The fine lines between philosophy, religion, and science have been of interest to researchers since, perhaps, humans developed consciousness - and the Santa Barbara Institute for Consciousness Studies (SBI) aims to blur these lines to create a unified discipline.
Perhaps the most interesting thing about the SBI is that unlike most similar organizations, the institute seems to have little agenda beyond exploration. Spiritual and religious groups tend, understandably, to be interested in suggesting a certain type of being as the one way to achieve happiness or salvation or another type of spiritual goal. Scientists, equally understandably, often dismiss results that have not been achieved through rigorous scientific enquiry.
The SBI, on the other hand, keeps a collective open mind - which makes this Santa Barbara organization such a refreshing anomaly. The Institute sponsors a variety of research endeavors, all of which are a fascinating mixture of Western science and, frequently, Eastern meditation techniques. The UCLA MAP (Mindful Attention Program) Project, which is cosponsored by the SBI in association with faculty at both UCLA and UCSF, is investigating how focused concentration techniques, such as those used in some types of meditation, can be beneficial for attention deficit disorders.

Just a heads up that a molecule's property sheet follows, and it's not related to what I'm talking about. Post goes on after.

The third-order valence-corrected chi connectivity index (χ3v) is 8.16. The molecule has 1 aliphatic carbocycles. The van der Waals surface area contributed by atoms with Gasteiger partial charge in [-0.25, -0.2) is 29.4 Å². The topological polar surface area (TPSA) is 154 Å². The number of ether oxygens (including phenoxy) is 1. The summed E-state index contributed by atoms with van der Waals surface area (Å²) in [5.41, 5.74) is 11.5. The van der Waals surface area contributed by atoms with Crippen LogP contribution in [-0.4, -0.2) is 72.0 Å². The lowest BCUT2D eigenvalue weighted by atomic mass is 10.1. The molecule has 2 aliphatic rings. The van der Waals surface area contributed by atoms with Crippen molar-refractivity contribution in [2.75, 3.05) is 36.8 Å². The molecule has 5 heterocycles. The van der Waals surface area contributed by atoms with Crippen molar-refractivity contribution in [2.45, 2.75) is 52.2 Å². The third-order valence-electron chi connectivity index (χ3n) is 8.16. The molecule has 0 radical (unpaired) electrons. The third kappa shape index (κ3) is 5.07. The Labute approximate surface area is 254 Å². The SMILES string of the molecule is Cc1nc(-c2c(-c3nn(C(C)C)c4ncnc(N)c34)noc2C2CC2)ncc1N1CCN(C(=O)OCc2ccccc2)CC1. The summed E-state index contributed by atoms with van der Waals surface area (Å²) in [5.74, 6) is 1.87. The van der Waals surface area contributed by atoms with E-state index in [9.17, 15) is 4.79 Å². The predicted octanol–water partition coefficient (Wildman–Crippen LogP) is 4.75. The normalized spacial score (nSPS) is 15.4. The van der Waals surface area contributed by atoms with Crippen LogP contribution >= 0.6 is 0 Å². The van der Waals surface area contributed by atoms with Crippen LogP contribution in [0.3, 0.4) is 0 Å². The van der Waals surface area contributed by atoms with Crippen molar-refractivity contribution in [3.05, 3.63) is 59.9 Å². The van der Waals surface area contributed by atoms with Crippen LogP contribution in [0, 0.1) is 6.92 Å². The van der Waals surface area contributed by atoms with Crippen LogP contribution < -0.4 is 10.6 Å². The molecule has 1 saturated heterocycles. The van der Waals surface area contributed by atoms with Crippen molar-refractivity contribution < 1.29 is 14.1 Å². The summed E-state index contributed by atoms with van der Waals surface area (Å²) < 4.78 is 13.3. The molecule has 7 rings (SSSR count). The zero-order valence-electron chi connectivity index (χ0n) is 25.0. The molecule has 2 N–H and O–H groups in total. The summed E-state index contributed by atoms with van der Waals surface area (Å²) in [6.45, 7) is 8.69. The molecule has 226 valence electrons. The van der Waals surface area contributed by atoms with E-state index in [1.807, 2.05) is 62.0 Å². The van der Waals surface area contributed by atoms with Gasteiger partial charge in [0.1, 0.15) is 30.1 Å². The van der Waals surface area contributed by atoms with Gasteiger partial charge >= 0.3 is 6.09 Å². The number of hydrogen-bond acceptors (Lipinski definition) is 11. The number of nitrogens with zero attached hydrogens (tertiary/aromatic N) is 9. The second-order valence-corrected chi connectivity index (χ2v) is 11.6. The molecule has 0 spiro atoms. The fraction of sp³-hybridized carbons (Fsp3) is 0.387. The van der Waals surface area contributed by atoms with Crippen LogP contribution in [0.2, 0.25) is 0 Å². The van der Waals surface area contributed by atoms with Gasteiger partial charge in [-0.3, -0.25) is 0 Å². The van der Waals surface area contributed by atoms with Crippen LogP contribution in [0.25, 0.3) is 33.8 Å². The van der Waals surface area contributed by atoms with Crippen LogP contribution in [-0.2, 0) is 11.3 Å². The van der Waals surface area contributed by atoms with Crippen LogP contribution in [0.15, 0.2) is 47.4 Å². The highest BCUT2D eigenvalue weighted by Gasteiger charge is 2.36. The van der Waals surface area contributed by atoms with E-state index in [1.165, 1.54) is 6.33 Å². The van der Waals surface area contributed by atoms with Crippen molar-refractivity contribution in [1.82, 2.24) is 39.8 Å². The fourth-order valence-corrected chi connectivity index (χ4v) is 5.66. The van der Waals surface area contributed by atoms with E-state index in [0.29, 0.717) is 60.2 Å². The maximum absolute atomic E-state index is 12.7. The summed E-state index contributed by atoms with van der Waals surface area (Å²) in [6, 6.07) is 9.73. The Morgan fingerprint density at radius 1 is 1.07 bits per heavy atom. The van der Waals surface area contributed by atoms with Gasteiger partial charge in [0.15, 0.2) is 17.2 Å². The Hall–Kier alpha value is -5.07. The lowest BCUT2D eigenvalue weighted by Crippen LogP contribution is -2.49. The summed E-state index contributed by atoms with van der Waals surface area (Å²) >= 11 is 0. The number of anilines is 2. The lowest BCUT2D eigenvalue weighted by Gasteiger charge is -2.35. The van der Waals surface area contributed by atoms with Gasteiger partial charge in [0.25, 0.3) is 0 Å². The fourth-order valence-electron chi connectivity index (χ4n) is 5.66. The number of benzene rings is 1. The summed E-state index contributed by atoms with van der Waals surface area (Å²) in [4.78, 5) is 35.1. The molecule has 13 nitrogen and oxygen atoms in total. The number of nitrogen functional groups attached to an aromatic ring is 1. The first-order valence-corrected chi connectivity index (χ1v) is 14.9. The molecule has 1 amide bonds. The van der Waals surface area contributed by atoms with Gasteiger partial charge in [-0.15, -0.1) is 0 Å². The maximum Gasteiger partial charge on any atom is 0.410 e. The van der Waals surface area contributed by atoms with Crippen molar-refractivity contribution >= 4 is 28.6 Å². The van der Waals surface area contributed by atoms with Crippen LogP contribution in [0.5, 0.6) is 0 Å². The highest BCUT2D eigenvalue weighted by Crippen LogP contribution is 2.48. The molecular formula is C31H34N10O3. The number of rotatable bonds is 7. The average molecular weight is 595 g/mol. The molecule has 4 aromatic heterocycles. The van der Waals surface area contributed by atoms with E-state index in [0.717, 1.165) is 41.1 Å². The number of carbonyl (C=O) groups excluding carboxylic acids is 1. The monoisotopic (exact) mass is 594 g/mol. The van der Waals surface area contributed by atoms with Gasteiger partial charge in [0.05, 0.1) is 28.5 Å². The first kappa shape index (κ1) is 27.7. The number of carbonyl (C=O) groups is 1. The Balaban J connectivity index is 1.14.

Another research project sponsored by the SBI is a study of the physiological effects of yoga and meditation. Endorsed and supported by such disparate entities as the Dalai Lama and the Hershey Family Foundation, the SBI’s Shamatha Project aims to prove that such spiritual practices truly do have measurable and quantifiable health and cognitive benefits.
The SBI also holds local events with some regularity, sometimes to present their research findings and often to give a special guest the chance to speak to the Santa Barbara community. On August 30, B. Alan Wallace, the SBI’s president and founder, will conduct a one-day seminar at the Unity Church entitled “Pay Attention! The Power of a Focused Mind.” Wallace has a PhD in religious studies, in addition to having studied physics as an undergraduate; he is also an eminent scholar of Tibetan Buddhism, and was at one point a Buddhist monk.
The other staff, directors, and advisors of the SBI have equally eclectic backgrounds. One has a doctorate in astrophysics, and another is an Anglican priest. This openness to differing perspectives on the part of the staff suggests that their talks may be equally fascinating and the SBI has many other events upcoming for anyone interested in learning more.